Mahogany-

Swietenia macrophylla. Mahogany varies from yellowish, reddish, pinkish, or salmon colored when freshly cut, to a deep rich red, to reddish brown as the wood matures with age. Mahogany is fine to medium texture, with uniform to interlocking grain, ranging from straight to wavy or curly. Irregularities in the grain often produce highly attractive figures such as fiddle back or mottle. Mahogany polishes to a high luster, with excellent working and finishing characteristics. It responds well to hand and machine tools, has good nailing and screwing properties, and turns and carves superbly. Mahogany is regarded by many as the world's premier wood for fine cabinetry, high-class furniture, trimming fine boats, pianos and other musical instruments, interior trim, and carving. Mahogany is a softer wood and scores 800-830 on the Janka hardness scale.

Walnut-

Black Walnut contains 15 species which grow in South America, Eurasia, and North America. The sapwood of black walnut is nearly white, while the heartwood is light brown to dark, chocolate brown, often with a purplish cast and darker streaks. The wood is heavy, hard, and stiff and has high shock resistance. Black walnut is straight grained and easily worked with hand tools and by machine. It finishes beautifully and holds paint and stain exceptionally well. It also glues and polishes well. American Walnut scores 1110 on the Janka hardness scale.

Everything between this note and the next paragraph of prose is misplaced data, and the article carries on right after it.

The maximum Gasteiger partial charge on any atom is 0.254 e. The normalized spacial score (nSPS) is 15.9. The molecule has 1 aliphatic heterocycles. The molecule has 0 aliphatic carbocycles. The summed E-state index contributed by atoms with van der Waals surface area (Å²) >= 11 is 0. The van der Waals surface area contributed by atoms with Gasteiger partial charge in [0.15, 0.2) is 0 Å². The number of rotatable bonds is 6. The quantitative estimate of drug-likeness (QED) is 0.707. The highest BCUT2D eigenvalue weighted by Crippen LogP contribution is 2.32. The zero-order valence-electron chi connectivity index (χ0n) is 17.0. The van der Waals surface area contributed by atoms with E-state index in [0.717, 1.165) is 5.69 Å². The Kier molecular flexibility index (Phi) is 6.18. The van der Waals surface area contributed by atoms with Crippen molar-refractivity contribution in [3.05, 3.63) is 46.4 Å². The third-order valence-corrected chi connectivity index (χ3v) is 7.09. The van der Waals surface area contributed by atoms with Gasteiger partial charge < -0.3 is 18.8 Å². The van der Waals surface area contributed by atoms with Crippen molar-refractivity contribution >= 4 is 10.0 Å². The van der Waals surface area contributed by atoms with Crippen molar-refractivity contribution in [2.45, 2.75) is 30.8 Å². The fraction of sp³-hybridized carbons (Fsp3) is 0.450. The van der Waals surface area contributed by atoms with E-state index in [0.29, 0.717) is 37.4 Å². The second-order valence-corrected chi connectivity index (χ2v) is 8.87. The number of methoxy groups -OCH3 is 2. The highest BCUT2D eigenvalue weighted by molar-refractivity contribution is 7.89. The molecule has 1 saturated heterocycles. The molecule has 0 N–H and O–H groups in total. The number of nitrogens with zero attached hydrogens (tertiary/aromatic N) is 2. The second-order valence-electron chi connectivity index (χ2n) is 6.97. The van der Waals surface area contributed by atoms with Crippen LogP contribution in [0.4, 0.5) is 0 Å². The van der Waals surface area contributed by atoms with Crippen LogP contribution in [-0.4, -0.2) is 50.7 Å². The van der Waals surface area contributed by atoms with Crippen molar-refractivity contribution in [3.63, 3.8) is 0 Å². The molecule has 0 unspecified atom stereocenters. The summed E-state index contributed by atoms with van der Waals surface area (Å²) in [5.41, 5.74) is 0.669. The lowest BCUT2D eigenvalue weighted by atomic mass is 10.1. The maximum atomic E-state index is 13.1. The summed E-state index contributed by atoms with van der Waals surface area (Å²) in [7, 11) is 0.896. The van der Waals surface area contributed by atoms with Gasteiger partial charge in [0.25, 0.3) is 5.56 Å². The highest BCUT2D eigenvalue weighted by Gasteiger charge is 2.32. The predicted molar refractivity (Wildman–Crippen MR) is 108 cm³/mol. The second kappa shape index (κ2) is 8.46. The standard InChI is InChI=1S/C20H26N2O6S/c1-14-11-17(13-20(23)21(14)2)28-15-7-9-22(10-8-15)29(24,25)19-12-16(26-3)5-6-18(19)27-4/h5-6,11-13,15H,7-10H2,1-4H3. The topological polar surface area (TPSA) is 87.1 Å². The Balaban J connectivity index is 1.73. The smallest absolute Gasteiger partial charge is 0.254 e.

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Beech-Natural
Elm-Natural
Mahogany-Natural
Walnut-Natural
Beech-Natural
Elm-Natural
Mahogany-Natural
Walnut-Natural

Finishes

Standard Catalyzed Varnish:

Our furniture is finished with one coat of stain and two coats of Woodwright catalyzed varnish which resists moisture from penetrating the furniture. Fingerprints, cooking fumes, smoking residue etc. accumulates on any finished surface. None of these contaminants will harm the finish, but they should be periodically removed to restore the finish to its original luster. Just wipe the surface with a cloth dampened with a non-wax containing polish or mild detergent solution. Avoid the use of ammonia - based products or silicone oils as they may cause damage if used over a long period of time. Following these simple steps will keep your finished piece looking like new for many years.
We also can custom match your new furniture to your existing furniture for an additional charge.

Specialty Finishes:

Distressing in the decorative arts is the activity of making a piece of furniture or object appear aged and older. Distressing has become a popular design style and decorative art form. The artisan attempts a rustic, attractive, one-of-a-kind appearance or vintage look. The final appearance is often called the patina. Distressing can be applied to a variety of surfaces and materials such as wood, glass, metal, plastic and paint. The Shabby chic style has made both distressing and antiquing popular. source: wikipedia

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Burnished Finish
Light Distressed
Heavy Distressed
Painted
Burnished
Light Distressed
Heavy Distressed
Painted
Glazed Rub Through    
Glazed
Rub Through